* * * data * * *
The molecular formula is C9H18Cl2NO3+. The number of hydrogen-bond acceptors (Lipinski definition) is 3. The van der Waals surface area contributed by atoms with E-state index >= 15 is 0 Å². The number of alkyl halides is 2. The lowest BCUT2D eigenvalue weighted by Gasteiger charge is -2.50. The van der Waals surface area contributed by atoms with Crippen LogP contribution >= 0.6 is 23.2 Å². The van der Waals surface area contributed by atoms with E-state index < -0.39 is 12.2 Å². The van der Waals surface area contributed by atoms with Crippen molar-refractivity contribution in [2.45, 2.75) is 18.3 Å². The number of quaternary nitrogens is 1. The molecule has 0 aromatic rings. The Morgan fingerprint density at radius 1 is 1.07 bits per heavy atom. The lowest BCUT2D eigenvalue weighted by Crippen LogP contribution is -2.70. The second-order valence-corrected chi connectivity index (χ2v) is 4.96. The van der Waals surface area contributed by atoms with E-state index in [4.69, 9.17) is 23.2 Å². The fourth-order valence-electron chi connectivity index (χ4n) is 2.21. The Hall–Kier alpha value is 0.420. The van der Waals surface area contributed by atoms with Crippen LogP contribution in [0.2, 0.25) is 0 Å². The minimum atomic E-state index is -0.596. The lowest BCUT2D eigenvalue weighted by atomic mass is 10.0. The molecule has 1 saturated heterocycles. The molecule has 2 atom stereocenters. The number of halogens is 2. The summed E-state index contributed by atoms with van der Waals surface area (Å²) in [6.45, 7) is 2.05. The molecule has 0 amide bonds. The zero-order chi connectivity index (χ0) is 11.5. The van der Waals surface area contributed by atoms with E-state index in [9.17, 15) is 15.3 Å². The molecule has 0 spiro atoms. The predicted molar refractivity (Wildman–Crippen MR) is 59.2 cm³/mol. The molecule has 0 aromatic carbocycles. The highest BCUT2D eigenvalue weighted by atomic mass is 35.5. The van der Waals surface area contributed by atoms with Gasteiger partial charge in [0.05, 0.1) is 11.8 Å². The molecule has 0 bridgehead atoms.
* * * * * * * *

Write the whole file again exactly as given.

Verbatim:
The molecular formula is C9H18Cl2NO3+. The number of hydrogen-bond acceptors (Lipinski definition) is 3. The van der Waals surface area contributed by atoms with E-state index >= 15 is 0 Å². The number of alkyl halides is 2. The lowest BCUT2D eigenvalue weighted by Gasteiger charge is -2.50. The van der Waals surface area contributed by atoms with Crippen LogP contribution >= 0.6 is 23.2 Å². The van der Waals surface area contributed by atoms with E-state index < -0.39 is 12.2 Å². The van der Waals surface area contributed by atoms with Crippen molar-refractivity contribution in [2.45, 2.75) is 18.3 Å². The number of quaternary nitrogens is 1. The molecule has 0 aromatic rings. The Morgan fingerprint density at radius 1 is 1.07 bits per heavy atom. The lowest BCUT2D eigenvalue weighted by Crippen LogP contribution is -2.70. The second-order valence-corrected chi connectivity index (χ2v) is 4.96. The van der Waals surface area contributed by atoms with E-state index in [4.69, 9.17) is 23.2 Å². The fourth-order valence-electron chi connectivity index (χ4n) is 2.21. The Hall–Kier alpha value is 0.420. The van der Waals surface area contributed by atoms with Crippen LogP contribution in [0.2, 0.25) is 0 Å². The minimum atomic E-state index is -0.596. The lowest BCUT2D eigenvalue weighted by atomic mass is 10.0. The molecule has 1 saturated heterocycles. The molecule has 2 atom stereocenters. The number of halogens is 2. The summed E-state index contributed by atoms with van der Waals surface area (Å²) in [6.45, 7) is 2.05. The molecule has 0 amide bonds. The zero-order chi connectivity index (χ0) is 11.5. The van der Waals surface area contributed by atoms with E-state index in [9.17, 15) is 15.3 Å². The molecule has 0 spiro atoms. The predicted molar refractivity (Wildman–Crippen MR) is 59.2 cm³/mol. The molecule has 0 aromatic carbocycles. The highest BCUT2D eigenvalue weighted by atomic mass is 35.5. The van der Waals surface area contributed by atoms with Gasteiger partial charge in [0.05, 0.1) is 11.8 Å². The molecule has 0 bridgehead atoms.